Narrated by Joy Osmanski
Simon & Schuster Audio
Genre: science fiction, YA, dystopian
***TRIGGER ALERT: There is discussion of teen suicide within this book and therefore within this discussion of the book.
After an epidemic has swept the teenage population, everyone 13--18 is under the watchful eye of "handlers" who look for signs of sadness. If you're flagged, you're taken away to the Program and your memories are erased. Not all of them, just the ones who make you who you are. Sloane lives in fear of this after her brother, Brady, killed himself and she is working so hard on not getting "sick" (as they are taught to refer to depression) and not letting her emotions show. When her close friends and her boyfriend start to show signs and are taken away to the Program, Sloan swears she will remember them, she'll make sure she leaves a clue--something to help her, before they take her away too. But things are confusing. There is a lot of medication in the Program that makes it difficult for Sloane to remember who she really is and what it is she's fighting for.
I'm struggling with this book. I'm struggling with a few things.
1) The use of suicide as a means to create more conflict for the characters. So the idea is that there is an epidemic of teen suicides and in order to keep teens safe from themselves, if a teen shows signs of suicide, they are immediately put into the Program. So kids are scared. They live in terror of being flagged. Parents are encouraged to report their children--for their own safety. Teens are encouraged to report their friends--for their own safety. But everyone knows that it's not safe. That memories are erased. So I guess my issue is that suicide is being used here as not only the conflict, but as the only way for kids to truly escape the conflict inflicted by the government and adults. At least two characters within the book successfully complete suicide because they feel the symptoms and refuse to be put in the program. Multiple others try. They're choosing death instead of the Program and the way it's handled makes it seem almost like it is a valid choice. I have a problem with that.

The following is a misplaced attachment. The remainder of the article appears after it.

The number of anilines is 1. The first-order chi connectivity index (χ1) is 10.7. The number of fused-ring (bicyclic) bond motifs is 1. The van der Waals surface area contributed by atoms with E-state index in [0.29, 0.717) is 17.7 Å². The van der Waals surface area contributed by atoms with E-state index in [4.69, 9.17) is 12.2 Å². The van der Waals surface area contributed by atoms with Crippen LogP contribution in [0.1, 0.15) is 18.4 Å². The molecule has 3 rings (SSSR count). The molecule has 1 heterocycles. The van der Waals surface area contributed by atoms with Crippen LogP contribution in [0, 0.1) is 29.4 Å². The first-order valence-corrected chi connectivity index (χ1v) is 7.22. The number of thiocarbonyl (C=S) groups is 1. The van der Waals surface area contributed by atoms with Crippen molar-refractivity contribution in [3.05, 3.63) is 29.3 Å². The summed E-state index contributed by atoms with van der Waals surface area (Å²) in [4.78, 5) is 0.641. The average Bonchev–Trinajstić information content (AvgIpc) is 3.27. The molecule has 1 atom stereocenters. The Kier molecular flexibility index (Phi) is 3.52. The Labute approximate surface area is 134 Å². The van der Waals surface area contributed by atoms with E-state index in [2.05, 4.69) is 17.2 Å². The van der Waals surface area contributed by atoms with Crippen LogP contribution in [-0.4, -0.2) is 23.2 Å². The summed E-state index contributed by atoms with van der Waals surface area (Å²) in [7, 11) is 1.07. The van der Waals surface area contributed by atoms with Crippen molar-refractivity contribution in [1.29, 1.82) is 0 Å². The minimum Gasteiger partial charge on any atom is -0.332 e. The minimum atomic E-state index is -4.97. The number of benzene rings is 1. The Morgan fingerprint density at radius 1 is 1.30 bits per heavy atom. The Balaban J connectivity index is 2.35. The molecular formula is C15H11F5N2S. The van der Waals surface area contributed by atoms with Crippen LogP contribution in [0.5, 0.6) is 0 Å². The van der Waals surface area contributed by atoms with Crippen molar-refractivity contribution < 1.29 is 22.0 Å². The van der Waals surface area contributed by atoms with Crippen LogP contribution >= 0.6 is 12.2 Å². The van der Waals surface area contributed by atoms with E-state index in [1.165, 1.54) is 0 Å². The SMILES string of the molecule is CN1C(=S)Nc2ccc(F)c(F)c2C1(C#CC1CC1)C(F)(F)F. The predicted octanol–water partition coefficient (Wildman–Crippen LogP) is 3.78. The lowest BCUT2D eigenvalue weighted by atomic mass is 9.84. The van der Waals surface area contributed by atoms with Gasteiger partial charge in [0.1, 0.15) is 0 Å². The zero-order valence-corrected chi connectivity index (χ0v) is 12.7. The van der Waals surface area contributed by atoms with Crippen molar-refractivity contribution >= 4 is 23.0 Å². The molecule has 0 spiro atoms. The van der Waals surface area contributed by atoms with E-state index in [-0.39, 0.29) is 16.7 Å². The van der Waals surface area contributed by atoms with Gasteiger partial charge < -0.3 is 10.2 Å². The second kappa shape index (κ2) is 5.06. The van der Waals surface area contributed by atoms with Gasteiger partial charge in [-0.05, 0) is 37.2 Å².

2) The creepiness of the "handlers." Now, granted they aren't all supposed to be creepy, but they are. The handlers are power hungry orderlies stationed in schools to keep an eye out for anyone they deem could harm themselves. For over half of the book there is one in particular who keeps watching Sloan and even ends up being at her facility when she's taken in to the Program. He's bad. He uses girls in the Program and the only one who seems concerned is Realm. Even her handler after she's left the Program and can't remember anything isn't trustworthy--in my opinion. He helps her, but is he really helping her?
***SUPER SPOILER ALERT HERE***
3) The fact that it's not only Realm who is a plant (which was pretty obvious early on) but so is everyone else she has contact with who in the Program. That was a shock and it was one that I didn't like. I'm not sure why it sits so badly for me, but it does.
4) The Epic Romance of the Century. James is controlling. I don't like him. I prefer Realm--even though I know he's a plant and supposed to be nice to her and help her along her road to recovery or whatever. I still like him more than James. James is cocky and controlling. I like Sloan a whole lot better when she has to step it up because she sees James is losing it and she's working really hard to keep him under the radar. I also like her a lot more when she's in the program and talking back and calling people out on their B.S. I don't like her all dopey over James--either before or after the program.
So in the end, I'm unsure of how to rate this. The writing itself was fine and so was the performance of the story. And I finished it. I did want to know what was happening to Sloan and if she would in fact be okay or if she would be sent back to the Program again. But this other things keep nagging me about it. Things that seem problematic--not on a story telling level, but another level.
I realize it's fictional and set in dystopic world. I also realize that maybe my discomfort is okay. But I'm not sure. So I can't really rate this one. It's either a 2 or a 4 Might not seem that big of a difference, but that seems like a big difference to me.
Are there any books that you've struggled to come up with a good rating? Are there parts of the book that make you question it, even though the writing itself is fine?